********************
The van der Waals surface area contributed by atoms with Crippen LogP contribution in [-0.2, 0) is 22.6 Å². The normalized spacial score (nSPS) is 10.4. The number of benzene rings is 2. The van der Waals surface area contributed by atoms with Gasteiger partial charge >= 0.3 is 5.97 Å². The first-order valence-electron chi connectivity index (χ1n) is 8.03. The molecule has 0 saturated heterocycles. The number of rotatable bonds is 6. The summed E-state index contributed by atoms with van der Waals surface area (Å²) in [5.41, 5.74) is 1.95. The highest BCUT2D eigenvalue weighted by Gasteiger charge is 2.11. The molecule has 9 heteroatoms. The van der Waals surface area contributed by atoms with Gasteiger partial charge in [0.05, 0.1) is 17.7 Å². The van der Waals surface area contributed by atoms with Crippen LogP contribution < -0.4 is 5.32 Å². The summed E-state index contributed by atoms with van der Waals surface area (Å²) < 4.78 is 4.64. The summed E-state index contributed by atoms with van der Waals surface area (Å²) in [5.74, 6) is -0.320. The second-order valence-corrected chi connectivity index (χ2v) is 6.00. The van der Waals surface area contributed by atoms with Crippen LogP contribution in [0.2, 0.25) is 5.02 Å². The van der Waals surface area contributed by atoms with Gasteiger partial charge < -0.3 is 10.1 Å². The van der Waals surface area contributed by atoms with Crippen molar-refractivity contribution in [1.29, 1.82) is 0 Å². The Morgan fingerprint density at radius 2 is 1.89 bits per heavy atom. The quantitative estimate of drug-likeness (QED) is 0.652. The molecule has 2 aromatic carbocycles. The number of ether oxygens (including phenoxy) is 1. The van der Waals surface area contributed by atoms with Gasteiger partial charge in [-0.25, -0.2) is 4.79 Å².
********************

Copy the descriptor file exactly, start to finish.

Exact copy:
The van der Waals surface area contributed by atoms with Crippen LogP contribution in [-0.2, 0) is 22.6 Å². The normalized spacial score (nSPS) is 10.4. The number of benzene rings is 2. The van der Waals surface area contributed by atoms with Gasteiger partial charge >= 0.3 is 5.97 Å². The first-order valence-electron chi connectivity index (χ1n) is 8.03. The molecule has 0 saturated heterocycles. The number of rotatable bonds is 6. The summed E-state index contributed by atoms with van der Waals surface area (Å²) in [5.41, 5.74) is 1.95. The highest BCUT2D eigenvalue weighted by Gasteiger charge is 2.11. The molecule has 9 heteroatoms. The van der Waals surface area contributed by atoms with Gasteiger partial charge in [0.05, 0.1) is 17.7 Å². The van der Waals surface area contributed by atoms with Crippen LogP contribution < -0.4 is 5.32 Å². The summed E-state index contributed by atoms with van der Waals surface area (Å²) < 4.78 is 4.64. The summed E-state index contributed by atoms with van der Waals surface area (Å²) in [5.74, 6) is -0.320. The second-order valence-corrected chi connectivity index (χ2v) is 6.00. The van der Waals surface area contributed by atoms with Crippen LogP contribution in [0.2, 0.25) is 5.02 Å². The van der Waals surface area contributed by atoms with Gasteiger partial charge < -0.3 is 10.1 Å². The van der Waals surface area contributed by atoms with Crippen molar-refractivity contribution in [1.29, 1.82) is 0 Å². The Morgan fingerprint density at radius 2 is 1.89 bits per heavy atom. The quantitative estimate of drug-likeness (QED) is 0.652. The molecule has 2 aromatic carbocycles. The number of ether oxygens (including phenoxy) is 1. The van der Waals surface area contributed by atoms with Gasteiger partial charge in [-0.25, -0.2) is 4.79 Å².